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The Dow’s Decline Explained in 3 Letters
By, Simon Maierhofer
Thursday December 05, 2013
Since Friday, the Dow Jones has declined 2% and erased two weeks worth of gains. This is by no means a meltdown, but nevertheless somewhat unusual during strong December seasonality with QE. There’s a three-letter explanation.

Is it possible to explain the Dow Jones’ slide from its recent all-time high with three letters? Yes it is. Even more, it’s actually a legitimate explanation.

On November 21 I wrote an article titled: Biggest Dow Jones Component Hits Speed Bump.

Which 3-letter company is the Dow’s biggest opponent? By now you probably guessed the answer to today’s riddle: IBM (NYSEArca: IBM).

Actually, the addition of Visa demoted IBM to the second most important stock of the Dow Jones Average (DJI: ^DJI) and the Dow Diamonds ETF (NYSEArca: DIA).

IBM accounts for 7.12% of the Dow Diamonds ETF and Dow Jones, Visa for 8.22%. Prior to the Dow Jones component reshuffle, IBM singlehandedly made up 9.43% of the Dow Jones (Chevron was a distant second with 6.22%).

So what happened to IBM?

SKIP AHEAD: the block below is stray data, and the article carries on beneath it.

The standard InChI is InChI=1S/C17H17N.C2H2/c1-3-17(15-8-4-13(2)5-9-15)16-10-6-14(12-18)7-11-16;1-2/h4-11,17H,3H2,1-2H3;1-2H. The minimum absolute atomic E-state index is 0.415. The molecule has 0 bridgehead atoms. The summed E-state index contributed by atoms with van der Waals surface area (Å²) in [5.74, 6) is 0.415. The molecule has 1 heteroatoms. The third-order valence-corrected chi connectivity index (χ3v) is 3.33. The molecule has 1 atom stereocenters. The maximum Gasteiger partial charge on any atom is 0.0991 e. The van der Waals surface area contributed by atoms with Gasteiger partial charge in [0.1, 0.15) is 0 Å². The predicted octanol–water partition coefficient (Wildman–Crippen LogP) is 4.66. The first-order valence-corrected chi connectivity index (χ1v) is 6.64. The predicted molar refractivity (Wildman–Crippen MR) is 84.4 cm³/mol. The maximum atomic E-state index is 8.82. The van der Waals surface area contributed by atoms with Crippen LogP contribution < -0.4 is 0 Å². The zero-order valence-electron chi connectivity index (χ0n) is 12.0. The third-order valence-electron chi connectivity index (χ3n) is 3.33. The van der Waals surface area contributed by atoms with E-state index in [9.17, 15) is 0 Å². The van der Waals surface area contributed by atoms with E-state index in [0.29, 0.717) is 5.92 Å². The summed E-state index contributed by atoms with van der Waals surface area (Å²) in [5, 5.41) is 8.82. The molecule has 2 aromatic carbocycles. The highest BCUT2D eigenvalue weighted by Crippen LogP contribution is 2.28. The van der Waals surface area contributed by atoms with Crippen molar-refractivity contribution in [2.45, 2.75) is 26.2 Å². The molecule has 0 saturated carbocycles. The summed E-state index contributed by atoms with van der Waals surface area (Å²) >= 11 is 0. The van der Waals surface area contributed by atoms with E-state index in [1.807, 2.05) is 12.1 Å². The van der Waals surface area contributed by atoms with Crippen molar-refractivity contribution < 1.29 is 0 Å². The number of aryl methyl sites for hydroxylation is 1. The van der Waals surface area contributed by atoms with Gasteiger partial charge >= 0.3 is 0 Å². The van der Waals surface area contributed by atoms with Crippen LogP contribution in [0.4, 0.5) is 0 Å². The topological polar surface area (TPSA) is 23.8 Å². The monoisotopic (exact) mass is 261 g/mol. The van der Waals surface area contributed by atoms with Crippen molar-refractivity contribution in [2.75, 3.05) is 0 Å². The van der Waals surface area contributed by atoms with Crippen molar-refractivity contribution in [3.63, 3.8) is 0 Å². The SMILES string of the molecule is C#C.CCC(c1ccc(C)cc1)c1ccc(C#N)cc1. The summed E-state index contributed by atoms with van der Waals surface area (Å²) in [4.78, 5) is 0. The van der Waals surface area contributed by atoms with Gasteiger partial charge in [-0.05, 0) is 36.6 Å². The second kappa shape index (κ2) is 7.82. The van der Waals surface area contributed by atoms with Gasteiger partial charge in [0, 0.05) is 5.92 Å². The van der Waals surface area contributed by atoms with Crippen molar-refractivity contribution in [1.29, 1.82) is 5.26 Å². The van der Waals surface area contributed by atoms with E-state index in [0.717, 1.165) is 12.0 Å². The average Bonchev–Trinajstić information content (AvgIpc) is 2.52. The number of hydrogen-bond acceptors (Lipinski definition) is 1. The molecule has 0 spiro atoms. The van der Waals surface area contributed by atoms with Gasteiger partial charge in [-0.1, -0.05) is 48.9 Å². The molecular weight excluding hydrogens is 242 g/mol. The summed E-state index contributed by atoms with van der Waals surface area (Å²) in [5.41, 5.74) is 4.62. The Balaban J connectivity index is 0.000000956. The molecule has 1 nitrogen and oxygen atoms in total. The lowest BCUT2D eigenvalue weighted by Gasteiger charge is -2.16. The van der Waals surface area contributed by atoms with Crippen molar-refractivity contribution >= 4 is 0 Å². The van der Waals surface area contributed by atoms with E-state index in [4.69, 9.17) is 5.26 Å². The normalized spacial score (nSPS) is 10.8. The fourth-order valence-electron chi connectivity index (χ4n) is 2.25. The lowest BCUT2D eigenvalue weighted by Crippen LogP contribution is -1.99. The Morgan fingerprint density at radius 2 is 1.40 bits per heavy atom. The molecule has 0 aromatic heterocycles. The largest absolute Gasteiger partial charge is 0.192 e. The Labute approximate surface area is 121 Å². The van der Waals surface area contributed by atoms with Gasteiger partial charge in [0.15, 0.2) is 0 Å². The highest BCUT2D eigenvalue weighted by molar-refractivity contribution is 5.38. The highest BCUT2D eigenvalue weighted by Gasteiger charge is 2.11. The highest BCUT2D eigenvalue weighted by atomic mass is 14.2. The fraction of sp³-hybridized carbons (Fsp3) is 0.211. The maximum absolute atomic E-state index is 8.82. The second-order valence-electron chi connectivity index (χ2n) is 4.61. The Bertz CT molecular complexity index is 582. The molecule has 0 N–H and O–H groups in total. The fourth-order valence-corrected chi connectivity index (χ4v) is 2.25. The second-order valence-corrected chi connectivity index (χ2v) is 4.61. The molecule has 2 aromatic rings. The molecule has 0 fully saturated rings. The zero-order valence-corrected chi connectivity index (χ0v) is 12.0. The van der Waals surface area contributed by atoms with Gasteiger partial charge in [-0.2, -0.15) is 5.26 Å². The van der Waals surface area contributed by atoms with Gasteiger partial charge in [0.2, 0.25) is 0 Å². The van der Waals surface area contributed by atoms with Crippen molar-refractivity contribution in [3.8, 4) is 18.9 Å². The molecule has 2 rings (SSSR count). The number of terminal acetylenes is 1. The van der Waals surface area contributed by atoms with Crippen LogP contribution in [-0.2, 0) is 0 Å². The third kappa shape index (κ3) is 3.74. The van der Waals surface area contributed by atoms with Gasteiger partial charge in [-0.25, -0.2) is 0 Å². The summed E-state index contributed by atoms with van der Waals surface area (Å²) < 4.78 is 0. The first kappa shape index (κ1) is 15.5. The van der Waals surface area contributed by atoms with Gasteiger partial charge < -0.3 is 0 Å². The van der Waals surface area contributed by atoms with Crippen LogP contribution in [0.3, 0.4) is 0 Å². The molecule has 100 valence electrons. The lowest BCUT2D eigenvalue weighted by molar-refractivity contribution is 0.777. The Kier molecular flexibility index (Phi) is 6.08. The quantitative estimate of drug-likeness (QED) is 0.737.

Around November 21 IBM hit major technical resistance, illustrated by the chart below. The IBM chart is an updated version of the one featured in the November 21 article (the dashed red box highlights the performance since November 21).

IBM is not the all-important Dow bellwether it used to be, but as the above-mentioned article pointed out: “When one of the major Dow components hits a speed bump, the Dow tends to suffer.”

So we’ve seen that technical resistance isn’t just financial mumbo-jumbo.

More important than resistance for IBM was the technical resistance for the Dow Jones itself.

This resistance is more road block than speed bump. A closer look at the Dow Jones resistance level is available here:

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Simon Maierhofer is the publisher of the Profit Radar ReportThe Profit Radar Report uses technical analysis, dozens of investor sentiment gauges, seasonal patterns and a healthy portion of common sense to spot low-risk, high probability trades (see track record below). At times Simon takes a look at major index components (such as IBM or Apple) to get a better read on the overall market.

Follow Simon on Twitter @ iSPYETF or sign up for the FREE iSPYETF Newsletter to get actionable ETF trade ideas delivered for free.

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